Privacy advocate Paul Feldmans resignation Wednesday from his post as co-chairman of a federal HHS healthcare information technology advisory panel raised both cheers and concerns from his peers in the privacy community, and an expression of sadness from HHS.
Feldman, the deputy director of the Health Privacy Project, a Washington-based not-for-profit organization, resigned from the confidentiality, privacy and security work group of the American Health Information Community in a two-page letter to Robert Kolodner, interim director of the Office of the National Coordinator for Healthcare Information Technology at HHS. Copies were sent to HHS Secretary Mike Leavitt and to 12 members of Congress.
According to the letter, the Health Privacy Project was invited by HHS in 2006 to join the AHIC work group. Thus, the letter was signed by both Feldman and Janlori Goldman, director of the Health Privacy Project, although Feldman has attended work group meetings and he is listed as co-chairman on the group official HHS Web site along with Kirk Nahra, a Washington lawyer for hospitals and health plans.
The Feldman/Goldman letter acknowledged that while the work group had made an important recommendation on the narrow issue of identity proofing, it wasnt enough. "We have determined we are unable to continue given that the work group has not made substantial progress toward the development of comprehensive privacy and security policies that must be at the core of a nationwide health information network," they said.
In an e-mail to Feldman and Goldman, Deborah Peel, an Austin, Texas, psychiatrist and the founder of the Patient Privacy Rights Foundation, applauded the move.
"Bravo," Peel wrote. "It clearly is untenable for you to stay if they wont really do privacy. Its a very powerful statement and were grateful you made it."
James Pyles is a Washington attorney who, on behalf of the American Psychoanalytic Association, brought a lawsuit against HHS to the U.S. Supreme Court in an unsuccessful attempt to overturn the 2002 administrative privacy rule revisions to the Health Insurance and Accountability Act. The rule change gave federal authorization to the electronic exchange of patient information without consent for patient care, payment and "other healthcare operations." Under the original rule promulgated in 2000, consent was required for all three activities.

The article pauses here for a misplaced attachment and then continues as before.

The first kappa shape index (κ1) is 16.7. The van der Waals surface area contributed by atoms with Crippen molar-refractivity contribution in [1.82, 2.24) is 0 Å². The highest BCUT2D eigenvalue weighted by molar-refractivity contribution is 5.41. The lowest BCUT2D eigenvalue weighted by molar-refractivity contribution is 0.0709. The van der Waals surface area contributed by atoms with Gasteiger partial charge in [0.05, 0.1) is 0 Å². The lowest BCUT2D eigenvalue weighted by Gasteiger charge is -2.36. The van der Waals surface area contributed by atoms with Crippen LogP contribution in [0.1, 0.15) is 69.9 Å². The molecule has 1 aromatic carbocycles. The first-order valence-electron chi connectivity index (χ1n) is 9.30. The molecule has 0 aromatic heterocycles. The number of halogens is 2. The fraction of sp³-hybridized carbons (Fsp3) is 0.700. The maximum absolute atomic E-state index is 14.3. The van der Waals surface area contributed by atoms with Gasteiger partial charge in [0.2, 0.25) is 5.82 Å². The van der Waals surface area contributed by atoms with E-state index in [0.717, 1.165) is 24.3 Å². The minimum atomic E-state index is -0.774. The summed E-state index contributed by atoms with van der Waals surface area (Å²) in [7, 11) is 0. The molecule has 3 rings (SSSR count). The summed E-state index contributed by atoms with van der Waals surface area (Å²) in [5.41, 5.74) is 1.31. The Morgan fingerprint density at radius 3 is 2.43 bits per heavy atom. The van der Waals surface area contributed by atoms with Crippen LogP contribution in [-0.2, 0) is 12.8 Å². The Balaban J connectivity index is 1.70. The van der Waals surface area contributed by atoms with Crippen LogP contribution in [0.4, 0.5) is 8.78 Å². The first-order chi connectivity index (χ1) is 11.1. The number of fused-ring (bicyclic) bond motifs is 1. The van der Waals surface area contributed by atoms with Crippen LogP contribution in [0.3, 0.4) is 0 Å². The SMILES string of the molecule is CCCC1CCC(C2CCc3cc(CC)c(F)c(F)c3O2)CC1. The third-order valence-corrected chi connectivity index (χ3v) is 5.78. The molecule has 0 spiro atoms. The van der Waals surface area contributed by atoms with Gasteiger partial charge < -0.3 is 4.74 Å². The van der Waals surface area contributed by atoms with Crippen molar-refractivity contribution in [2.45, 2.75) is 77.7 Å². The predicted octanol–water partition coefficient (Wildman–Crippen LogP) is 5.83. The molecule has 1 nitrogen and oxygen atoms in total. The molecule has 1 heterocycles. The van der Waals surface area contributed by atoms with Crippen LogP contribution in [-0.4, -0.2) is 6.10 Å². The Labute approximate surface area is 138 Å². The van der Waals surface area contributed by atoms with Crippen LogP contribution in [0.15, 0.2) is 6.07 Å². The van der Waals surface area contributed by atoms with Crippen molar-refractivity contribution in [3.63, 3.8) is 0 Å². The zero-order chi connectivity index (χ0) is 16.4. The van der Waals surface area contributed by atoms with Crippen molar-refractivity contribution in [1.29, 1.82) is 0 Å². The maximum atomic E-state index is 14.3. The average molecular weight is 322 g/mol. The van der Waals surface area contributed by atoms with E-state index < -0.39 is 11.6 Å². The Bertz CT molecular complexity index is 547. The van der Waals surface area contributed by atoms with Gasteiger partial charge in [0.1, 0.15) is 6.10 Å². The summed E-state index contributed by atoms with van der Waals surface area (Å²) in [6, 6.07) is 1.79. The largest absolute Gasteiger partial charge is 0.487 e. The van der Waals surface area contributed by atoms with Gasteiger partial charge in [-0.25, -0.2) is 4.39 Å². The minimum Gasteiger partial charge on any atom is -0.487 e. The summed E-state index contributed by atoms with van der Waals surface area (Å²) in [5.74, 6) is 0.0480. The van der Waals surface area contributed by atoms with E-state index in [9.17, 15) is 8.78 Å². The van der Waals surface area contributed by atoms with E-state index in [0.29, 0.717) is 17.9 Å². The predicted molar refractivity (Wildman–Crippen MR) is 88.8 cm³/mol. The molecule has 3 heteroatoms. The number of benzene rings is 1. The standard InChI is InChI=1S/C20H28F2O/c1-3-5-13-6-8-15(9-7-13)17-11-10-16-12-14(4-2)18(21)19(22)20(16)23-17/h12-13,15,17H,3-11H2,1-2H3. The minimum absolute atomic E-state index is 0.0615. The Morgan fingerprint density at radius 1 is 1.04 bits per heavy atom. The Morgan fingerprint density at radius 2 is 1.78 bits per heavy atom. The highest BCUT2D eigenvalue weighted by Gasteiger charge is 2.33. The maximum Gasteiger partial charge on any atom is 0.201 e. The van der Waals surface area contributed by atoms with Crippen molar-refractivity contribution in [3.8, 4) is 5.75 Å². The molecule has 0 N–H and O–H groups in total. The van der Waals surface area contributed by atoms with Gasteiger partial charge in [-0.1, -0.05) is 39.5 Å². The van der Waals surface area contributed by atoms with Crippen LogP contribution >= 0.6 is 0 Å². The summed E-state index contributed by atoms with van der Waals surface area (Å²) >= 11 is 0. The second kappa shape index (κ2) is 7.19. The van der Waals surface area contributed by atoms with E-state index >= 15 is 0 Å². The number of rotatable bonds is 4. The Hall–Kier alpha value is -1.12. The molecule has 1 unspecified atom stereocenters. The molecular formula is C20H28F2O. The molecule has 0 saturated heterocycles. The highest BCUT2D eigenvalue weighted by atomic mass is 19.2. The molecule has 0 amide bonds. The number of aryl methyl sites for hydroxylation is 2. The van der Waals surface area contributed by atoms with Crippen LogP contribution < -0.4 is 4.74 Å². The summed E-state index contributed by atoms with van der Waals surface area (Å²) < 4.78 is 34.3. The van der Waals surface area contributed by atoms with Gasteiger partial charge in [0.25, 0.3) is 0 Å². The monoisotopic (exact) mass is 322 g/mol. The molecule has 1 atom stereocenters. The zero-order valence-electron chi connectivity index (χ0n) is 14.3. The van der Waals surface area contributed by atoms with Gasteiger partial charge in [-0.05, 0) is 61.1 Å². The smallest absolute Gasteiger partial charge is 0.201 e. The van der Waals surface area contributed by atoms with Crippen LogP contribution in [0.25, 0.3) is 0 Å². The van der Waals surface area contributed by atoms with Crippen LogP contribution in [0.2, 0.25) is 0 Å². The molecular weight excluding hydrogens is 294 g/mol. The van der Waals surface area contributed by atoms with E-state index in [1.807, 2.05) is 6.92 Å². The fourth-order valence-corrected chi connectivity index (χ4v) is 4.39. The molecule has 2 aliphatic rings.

Pyles said in an e-mail: "The Health Privacy Project should be commended for taking this principled and courageous action. The basis for the decision contained in their letter of resignation is essentially the point I made on modernhealthcare.com on Feb. 6 that the confidentiality, privacy and security work group has shown little interest in addressing the patient's right to health information privacy in a comprehensive and timely manner."
The Health Privacy Project appears to now have joined with the GAO, the National Committee on Vital and Health Statistics, Patient Privacy Rights, the American Psychoanalytic Association and a growing number of other organizations in recognizing that recognition and preservation of the patient's right to health information privacy, including an ability to exercise that right, is a prerequisite for successful implementation of a nationwide electronic health information system. The longer HHS delays recognizing the patient's right to privacy and the right of consent for routine disclosures, the longer the benefits of health IT will be delayed."
Pyles references were to a Government Accountability Office report released at a Senate committee hearing Feb. 1 that was critical of the handling by HHS of privacy issues as part of its program to promote healthcare IT usage, and the work of a NCVHS privacy and security panel, which sent six pages of recommendations to HHS Secretary Mike Leavitt in June 2006.
AHIC is a 17-member committee of public sector and private sector members that was first announced by Leavitt in mid-2005 to advise him and the government on healthcare information technology issues. AHIC first met in October 2005 and has since divvied its tasks among work groups, although initially, privacy was not the primary focus of any one of the four original AHIC work groups (chronic care, consumer empowerment, electronic health records and biosurveillance were).